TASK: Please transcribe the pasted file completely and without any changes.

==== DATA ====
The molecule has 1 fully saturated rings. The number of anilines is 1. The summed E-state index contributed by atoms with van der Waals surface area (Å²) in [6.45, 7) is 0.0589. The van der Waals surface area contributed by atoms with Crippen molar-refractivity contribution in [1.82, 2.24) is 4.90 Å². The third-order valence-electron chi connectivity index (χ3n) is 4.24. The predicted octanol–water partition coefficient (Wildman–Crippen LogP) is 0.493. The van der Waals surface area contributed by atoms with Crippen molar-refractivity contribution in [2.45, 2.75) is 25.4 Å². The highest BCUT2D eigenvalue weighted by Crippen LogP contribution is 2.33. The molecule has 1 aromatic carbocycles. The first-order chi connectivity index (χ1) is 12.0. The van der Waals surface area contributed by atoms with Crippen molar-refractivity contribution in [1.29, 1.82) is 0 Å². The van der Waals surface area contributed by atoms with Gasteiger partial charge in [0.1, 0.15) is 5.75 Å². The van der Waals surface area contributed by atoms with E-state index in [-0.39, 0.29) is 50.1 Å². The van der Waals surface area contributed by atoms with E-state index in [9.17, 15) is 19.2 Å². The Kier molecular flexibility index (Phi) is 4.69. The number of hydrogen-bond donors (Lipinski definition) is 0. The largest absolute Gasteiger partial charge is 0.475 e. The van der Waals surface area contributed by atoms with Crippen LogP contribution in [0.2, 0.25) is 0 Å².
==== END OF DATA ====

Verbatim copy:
The molecule has 1 fully saturated rings. The number of anilines is 1. The summed E-state index contributed by atoms with van der Waals surface area (Å²) in [6.45, 7) is 0.0589. The van der Waals surface area contributed by atoms with Crippen molar-refractivity contribution in [1.82, 2.24) is 4.90 Å². The third-order valence-electron chi connectivity index (χ3n) is 4.24. The predicted octanol–water partition coefficient (Wildman–Crippen LogP) is 0.493. The van der Waals surface area contributed by atoms with Crippen molar-refractivity contribution in [2.45, 2.75) is 25.4 Å². The highest BCUT2D eigenvalue weighted by Crippen LogP contribution is 2.33. The molecule has 1 aromatic carbocycles. The first-order chi connectivity index (χ1) is 12.0. The van der Waals surface area contributed by atoms with Crippen molar-refractivity contribution in [1.29, 1.82) is 0 Å². The van der Waals surface area contributed by atoms with Gasteiger partial charge in [0.1, 0.15) is 5.75 Å². The van der Waals surface area contributed by atoms with E-state index in [-0.39, 0.29) is 50.1 Å². The van der Waals surface area contributed by atoms with E-state index in [9.17, 15) is 19.2 Å². The Kier molecular flexibility index (Phi) is 4.69. The number of hydrogen-bond donors (Lipinski definition) is 0. The largest absolute Gasteiger partial charge is 0.475 e. The van der Waals surface area contributed by atoms with Crippen LogP contribution in [0.2, 0.25) is 0 Å².